KNUST Professor Abdul Samed Muntaka is making the most of his educational opportunities and paving the way for others
KNUST Professor Abdul Samed Muntaka is making the most of his educational opportunities and paving the way for others.
When Abdul Samed Muntaka’s mother tried to enroll him in Aboabo Local Authority elementary school in Kumasi, the capital city of the Ashanti region of Ghana, the school told her that Muntaka (who was six years by then) could not start classes because he was too small and short – he couldn’t raise one of his arms over his head and touch his ear on the opposite side of his head.
“I was not only too short and small to start school on time, but I also had 40 siblings when my father ran out of money – the odds were really stacked against me to succeed,” said Muntaka.
Thirty-seven years later, and standing 5’8″ tall, Muntaka has defied the odds: he now leads Kwame Nkrumah’s University of Science and Technology Supply Chain Department and serves as a senior technical advisor for CARISCA.
“So many of my peers couldn’t touch their ears, so they were raised to learn a trade, and that was it. If my mother had not enrolled me in a private school and pushed me to succeed, I would not have had a lot of the opportunities I have had in life,” said Muntaka.
Muntaka’s father valued education, but he was usually too overwhelmed to help him follow through on his homework. However, his mother was a strong influence in his life. “My mom is a tigress, and even though she was illiterate, she did the legwork, walking to school to ask my teachers questions. She made sure that her children were doing their homework and succeeding.”
Even after finishing secondary school, Muntaka’s road to success was not straightforward, and he had several setbacks. He wanted to serve in the army, but his mother told him this was not an option because he could die, so he applied for and was denied entry into a computer science program. “I still hate computers to this day because I didn’t get in,” he said, “but I’m always trying to improve my skills because I know they’re important.”
Muntaka graduated with a bachelor of arts degree from KNUST before going on to get two master’s degrees in the United States: a master’s in public administration from John Jay College of Criminal Justice and a master’s of science in urban affairs from Hunter College, both in New York.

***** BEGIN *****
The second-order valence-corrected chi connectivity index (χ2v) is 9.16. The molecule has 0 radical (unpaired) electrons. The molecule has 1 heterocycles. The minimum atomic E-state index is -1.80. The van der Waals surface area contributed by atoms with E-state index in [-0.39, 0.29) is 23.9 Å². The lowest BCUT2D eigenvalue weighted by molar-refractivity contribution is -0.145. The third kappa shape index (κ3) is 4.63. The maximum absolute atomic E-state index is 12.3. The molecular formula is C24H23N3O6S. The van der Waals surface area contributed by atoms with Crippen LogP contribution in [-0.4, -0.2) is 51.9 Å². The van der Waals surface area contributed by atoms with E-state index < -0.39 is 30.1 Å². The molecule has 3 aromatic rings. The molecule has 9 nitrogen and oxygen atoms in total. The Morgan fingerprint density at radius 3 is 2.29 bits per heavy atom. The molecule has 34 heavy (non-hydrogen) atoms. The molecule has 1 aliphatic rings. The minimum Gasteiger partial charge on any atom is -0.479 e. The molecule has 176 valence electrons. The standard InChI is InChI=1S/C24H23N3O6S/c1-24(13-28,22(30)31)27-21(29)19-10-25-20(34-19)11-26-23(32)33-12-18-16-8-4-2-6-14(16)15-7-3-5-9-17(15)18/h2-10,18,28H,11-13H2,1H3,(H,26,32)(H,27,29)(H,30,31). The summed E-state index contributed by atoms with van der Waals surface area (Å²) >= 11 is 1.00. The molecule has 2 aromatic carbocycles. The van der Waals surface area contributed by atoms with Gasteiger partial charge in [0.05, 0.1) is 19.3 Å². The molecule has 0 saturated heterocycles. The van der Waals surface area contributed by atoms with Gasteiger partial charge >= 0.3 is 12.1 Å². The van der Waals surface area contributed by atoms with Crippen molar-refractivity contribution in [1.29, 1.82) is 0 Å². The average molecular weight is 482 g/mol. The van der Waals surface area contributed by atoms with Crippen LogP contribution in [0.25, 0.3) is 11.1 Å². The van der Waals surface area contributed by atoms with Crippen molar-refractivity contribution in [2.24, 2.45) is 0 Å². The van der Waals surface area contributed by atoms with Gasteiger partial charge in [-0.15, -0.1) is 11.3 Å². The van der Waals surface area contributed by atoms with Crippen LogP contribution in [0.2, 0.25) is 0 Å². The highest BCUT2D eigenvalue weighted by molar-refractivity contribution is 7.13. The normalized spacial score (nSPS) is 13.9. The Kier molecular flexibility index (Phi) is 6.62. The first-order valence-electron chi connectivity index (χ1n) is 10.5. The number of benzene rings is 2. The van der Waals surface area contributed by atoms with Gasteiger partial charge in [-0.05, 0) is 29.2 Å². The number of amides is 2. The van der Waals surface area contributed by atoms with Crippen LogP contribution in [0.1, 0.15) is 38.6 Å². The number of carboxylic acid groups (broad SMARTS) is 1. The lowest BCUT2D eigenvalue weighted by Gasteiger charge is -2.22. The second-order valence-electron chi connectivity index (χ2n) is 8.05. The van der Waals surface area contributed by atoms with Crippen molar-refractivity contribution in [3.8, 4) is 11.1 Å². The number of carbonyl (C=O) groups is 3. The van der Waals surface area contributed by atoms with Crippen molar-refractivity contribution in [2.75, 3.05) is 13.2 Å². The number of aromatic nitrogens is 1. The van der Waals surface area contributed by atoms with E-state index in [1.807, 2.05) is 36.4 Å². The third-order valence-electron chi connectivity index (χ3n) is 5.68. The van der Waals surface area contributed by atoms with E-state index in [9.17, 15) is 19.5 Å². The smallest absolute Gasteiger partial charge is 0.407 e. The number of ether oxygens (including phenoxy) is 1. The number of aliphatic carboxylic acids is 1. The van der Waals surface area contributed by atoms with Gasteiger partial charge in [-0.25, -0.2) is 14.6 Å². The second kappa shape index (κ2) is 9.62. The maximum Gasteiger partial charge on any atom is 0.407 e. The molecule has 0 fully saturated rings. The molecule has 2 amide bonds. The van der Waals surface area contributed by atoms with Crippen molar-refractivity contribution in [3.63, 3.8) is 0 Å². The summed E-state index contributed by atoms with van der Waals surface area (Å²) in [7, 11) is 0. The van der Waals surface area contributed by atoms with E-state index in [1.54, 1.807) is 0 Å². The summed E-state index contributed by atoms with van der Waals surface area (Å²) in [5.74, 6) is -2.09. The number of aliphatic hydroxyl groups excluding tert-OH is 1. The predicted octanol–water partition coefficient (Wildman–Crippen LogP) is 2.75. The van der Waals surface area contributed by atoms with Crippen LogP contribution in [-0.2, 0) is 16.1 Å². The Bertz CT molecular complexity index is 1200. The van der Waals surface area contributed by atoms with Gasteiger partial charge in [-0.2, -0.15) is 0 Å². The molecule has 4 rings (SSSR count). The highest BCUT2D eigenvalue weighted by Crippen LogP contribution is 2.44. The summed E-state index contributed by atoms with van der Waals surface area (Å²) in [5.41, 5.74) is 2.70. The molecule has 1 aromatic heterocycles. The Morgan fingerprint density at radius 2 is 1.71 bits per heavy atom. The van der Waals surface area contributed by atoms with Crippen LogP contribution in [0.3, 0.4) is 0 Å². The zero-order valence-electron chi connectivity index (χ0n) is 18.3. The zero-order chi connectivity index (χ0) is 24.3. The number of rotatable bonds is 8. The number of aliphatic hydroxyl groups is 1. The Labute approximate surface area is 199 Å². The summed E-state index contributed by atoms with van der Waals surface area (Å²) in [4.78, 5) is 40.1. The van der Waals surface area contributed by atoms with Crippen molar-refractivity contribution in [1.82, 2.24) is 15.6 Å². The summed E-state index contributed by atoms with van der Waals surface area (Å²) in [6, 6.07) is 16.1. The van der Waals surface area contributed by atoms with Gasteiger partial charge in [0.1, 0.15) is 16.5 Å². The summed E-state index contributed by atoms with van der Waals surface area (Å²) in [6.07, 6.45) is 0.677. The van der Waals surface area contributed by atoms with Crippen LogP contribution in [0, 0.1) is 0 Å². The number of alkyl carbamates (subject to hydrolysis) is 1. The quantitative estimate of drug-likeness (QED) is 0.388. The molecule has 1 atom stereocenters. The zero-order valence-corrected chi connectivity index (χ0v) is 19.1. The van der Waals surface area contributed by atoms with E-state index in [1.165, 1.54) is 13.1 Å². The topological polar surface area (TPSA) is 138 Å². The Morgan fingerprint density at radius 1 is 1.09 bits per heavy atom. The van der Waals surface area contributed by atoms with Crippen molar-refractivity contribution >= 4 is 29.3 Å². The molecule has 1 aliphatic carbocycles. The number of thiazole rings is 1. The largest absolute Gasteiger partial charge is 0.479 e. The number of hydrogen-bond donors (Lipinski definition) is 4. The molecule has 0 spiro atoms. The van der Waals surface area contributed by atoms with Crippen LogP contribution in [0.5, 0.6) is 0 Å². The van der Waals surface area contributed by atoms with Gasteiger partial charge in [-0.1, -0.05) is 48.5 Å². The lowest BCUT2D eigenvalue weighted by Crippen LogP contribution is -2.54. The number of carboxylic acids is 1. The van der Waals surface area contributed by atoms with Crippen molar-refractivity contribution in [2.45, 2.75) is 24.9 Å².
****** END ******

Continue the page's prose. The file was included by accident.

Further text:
When the job he had lined up at graduation fell through, he found a role teaching algebra and operations management science at KNUST. “I was lucky because KNUST was starting a supply chain department, and since they were understaffed, I had the opportunity to teach management science.”
Muntaka eventually enrolled in KNUST’s Ph.D. program in Logistics and Supply Chain Management to help build capacity in the department. “One of the things I’m most proud of is being the first person in my family, and in the area where I was born, to complete a Ph.D.”
Now, Muntaka is the most senior faculty in the department, and he has been the head of the supply chain department since 2018 and a member of KNUST’s governing council.
“The ‘if you can’t touch your ear policy’ was a way for the government to control costs and the number of people seeking to enter the schools. But, things have improved, almost two-thirds of the people in my area were illiterate when I was growing up, and now it’s only about 20 percent. I think the future is very bright; we have the opportunity to shape the future of education in Ghana. One of the biggest things I’m working on now is reducing cheating. We’ve created a group called “achieve it clean” to show students there are lines you can’t cross. Fortunately, politicians are beginning to agree with us, and they want to make positive changes.”
Muntaka and his colleagues are dedicated to establishing CARISCA as the leading knowledge hub for supply chain management research and education in Africa.
“We are committed to continuous improvement and learning from our partners at Arizona State University to make our curriculum and research better.”
“Looking back, I am incredibly fortunate to be where I am. Most children who don’t get to go to school don’t get second chances. I want to be sure that we lead the next generation of students in Ghana by giving everyone opportunities to succeed.”Abdul Muntaka